Thursday, 8 March 2012

High Status Groups are the Most Prototypical

Imagine an average, typical person walking down the street. Imagine them speaking on their mobile phone as they walk and waving to a friend who rides past on a bike.

Well done! Good imagining!! Now, what is the gender of your imaginary person? Were you thinking of a man or a woman? My guess is that it is a man rather than a woman! Why? Well, there is some evidence that people tend to perceive men as having a higher status than women and, in a recent research study, I found that people tend to perceive high status groups as being more typical of their overarching categories (in this case “people”) than low status groups.

In my study, I asked 139 undergraduates students to consider six novel, lab-based social groups that were named using colours: Yellow, Blue, Red, White, Orange, and Green. Students were told that the Yellow and Blue groups had a high social status, the Red and White groups had an average status, and the Orange and Green groups had a low status. The students then rated which of the groups they thought were the most typical (“representative” and “good examples”) of the six groups. Participants rated the two high status groups to be significantly more typical than the two low status groups. I believe that this difference occurred because participants placed a positive value on the overarching category of “research study groups”, and they perceived the Yellow and Blue groups to be the most representative of this category because these high status groups possessed the most positive features. In general then, I’m suggesting that the more positive a social group is perceived to be, the more representative it is perceived to be of positively-valued superordinate categories.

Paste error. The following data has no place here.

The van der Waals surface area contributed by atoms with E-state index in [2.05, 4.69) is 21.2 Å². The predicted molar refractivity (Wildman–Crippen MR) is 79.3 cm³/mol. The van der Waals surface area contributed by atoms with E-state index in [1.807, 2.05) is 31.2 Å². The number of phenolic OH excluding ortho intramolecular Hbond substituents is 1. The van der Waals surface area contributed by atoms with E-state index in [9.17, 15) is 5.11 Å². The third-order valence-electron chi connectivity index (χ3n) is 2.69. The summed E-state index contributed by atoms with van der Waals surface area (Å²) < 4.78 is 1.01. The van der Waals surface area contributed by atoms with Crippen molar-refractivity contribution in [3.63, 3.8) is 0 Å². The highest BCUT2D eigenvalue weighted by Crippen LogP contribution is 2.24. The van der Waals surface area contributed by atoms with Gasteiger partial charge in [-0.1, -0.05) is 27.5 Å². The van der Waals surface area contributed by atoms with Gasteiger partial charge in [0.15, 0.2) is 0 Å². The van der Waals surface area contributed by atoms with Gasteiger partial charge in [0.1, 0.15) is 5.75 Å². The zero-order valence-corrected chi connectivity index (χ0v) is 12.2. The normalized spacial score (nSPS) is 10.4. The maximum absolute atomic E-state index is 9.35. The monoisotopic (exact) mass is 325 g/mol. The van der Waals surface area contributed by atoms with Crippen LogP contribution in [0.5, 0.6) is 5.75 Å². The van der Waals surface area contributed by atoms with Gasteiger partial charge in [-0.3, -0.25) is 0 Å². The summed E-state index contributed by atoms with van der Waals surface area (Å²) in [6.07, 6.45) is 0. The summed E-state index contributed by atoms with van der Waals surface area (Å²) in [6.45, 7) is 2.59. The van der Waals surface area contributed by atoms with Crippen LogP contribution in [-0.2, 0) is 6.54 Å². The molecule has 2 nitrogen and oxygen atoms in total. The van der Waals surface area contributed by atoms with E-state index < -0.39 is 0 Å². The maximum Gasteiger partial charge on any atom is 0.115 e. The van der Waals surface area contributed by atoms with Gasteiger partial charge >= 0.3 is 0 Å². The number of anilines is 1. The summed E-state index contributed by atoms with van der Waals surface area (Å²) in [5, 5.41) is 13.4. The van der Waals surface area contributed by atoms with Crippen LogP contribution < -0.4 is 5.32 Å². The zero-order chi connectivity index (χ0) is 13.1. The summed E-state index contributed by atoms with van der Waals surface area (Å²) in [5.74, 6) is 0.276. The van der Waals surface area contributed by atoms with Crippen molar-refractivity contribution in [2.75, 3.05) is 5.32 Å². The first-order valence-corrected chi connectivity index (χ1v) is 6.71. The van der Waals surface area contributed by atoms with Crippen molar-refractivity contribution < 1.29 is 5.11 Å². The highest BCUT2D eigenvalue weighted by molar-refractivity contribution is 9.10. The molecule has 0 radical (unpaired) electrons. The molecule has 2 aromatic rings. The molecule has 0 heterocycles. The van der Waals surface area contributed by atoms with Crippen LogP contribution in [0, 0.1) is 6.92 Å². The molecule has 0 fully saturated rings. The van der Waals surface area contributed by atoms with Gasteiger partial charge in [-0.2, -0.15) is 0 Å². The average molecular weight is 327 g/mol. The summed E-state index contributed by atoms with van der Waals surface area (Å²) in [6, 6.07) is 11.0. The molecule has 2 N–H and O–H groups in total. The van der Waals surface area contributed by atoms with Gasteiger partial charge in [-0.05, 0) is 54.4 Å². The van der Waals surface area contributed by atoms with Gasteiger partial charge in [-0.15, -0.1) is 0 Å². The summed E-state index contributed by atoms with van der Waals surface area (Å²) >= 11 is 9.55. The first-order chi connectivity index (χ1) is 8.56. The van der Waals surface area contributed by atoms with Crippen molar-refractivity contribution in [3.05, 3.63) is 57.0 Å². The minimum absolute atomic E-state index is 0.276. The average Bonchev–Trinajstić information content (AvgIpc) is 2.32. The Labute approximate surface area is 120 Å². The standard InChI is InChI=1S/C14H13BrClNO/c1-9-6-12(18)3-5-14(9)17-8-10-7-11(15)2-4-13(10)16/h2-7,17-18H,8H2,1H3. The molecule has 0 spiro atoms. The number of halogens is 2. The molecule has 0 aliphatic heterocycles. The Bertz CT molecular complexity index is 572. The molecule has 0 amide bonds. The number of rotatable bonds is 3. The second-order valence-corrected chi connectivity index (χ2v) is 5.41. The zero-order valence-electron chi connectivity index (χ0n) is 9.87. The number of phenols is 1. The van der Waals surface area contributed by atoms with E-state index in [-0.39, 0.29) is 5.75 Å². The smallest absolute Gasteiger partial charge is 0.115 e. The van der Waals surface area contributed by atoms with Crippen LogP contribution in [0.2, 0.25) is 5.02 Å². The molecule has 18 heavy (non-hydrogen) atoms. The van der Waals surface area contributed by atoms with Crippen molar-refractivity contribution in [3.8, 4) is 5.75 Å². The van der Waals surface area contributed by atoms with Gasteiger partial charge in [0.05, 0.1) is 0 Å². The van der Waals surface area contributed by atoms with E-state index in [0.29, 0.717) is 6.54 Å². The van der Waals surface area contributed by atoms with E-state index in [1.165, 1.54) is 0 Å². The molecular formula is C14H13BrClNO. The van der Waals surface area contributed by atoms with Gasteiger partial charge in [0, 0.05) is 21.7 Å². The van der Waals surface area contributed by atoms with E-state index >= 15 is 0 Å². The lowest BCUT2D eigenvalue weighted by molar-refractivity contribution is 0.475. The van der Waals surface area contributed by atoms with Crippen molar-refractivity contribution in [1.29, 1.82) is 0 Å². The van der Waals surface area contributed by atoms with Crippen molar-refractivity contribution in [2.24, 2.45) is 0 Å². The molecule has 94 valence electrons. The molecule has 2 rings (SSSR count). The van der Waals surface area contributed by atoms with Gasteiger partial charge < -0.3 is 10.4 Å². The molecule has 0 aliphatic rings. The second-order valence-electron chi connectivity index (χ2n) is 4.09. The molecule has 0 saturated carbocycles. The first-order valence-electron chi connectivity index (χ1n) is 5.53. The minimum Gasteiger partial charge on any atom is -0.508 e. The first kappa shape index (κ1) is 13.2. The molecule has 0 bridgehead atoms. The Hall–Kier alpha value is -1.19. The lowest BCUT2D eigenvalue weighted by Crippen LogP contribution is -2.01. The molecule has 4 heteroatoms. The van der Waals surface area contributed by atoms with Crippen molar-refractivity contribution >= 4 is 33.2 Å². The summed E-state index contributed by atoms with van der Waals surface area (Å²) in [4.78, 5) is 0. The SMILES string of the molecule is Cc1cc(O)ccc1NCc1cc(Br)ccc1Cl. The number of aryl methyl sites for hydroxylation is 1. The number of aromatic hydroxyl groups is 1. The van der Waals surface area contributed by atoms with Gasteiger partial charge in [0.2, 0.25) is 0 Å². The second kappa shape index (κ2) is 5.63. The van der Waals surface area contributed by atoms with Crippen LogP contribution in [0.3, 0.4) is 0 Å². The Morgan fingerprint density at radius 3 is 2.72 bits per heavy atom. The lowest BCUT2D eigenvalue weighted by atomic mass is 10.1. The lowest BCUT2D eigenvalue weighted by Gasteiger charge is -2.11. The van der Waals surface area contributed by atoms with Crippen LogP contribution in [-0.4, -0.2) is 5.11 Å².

So, when asked to think about a typical person, you might think of a man rather than a woman because men tend to be perceived as having a higher status than women and, consequently, they are perceived to be more typical than women of the positively-valued superordinate category of “people”.

For more information about this research study, please see: Rubin, M. (2012). Group Status is Related to Group Prototypicality in the Absence of Social Identity Concerns The Journal of Social Psychology, 152 (3), 386-389 DOI: 10.1080/00224545.2011.614648